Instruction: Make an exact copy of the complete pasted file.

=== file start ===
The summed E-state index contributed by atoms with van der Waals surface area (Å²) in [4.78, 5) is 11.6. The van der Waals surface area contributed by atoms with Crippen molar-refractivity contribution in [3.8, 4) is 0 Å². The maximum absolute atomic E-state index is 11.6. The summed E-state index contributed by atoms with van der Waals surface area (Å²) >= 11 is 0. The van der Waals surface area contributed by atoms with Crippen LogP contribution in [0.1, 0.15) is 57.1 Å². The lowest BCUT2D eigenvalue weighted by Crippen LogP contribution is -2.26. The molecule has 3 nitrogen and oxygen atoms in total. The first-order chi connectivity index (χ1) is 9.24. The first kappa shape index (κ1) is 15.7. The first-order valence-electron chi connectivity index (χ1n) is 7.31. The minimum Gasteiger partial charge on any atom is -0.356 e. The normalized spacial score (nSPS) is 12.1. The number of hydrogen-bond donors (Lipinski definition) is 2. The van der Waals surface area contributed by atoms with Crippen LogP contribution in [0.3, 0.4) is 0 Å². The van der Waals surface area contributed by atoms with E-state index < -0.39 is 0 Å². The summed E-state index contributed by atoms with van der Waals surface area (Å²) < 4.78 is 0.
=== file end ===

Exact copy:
The summed E-state index contributed by atoms with van der Waals surface area (Å²) in [4.78, 5) is 11.6. The van der Waals surface area contributed by atoms with Crippen molar-refractivity contribution in [3.8, 4) is 0 Å². The maximum absolute atomic E-state index is 11.6. The summed E-state index contributed by atoms with van der Waals surface area (Å²) >= 11 is 0. The van der Waals surface area contributed by atoms with Crippen LogP contribution in [0.1, 0.15) is 57.1 Å². The lowest BCUT2D eigenvalue weighted by Crippen LogP contribution is -2.26. The molecule has 3 nitrogen and oxygen atoms in total. The first-order chi connectivity index (χ1) is 9.24. The first kappa shape index (κ1) is 15.7. The first-order valence-electron chi connectivity index (χ1n) is 7.31. The minimum Gasteiger partial charge on any atom is -0.356 e. The normalized spacial score (nSPS) is 12.1. The number of hydrogen-bond donors (Lipinski definition) is 2. The van der Waals surface area contributed by atoms with Crippen LogP contribution in [0.3, 0.4) is 0 Å². The van der Waals surface area contributed by atoms with E-state index < -0.39 is 0 Å². The summed E-state index contributed by atoms with van der Waals surface area (Å²) < 4.78 is 0.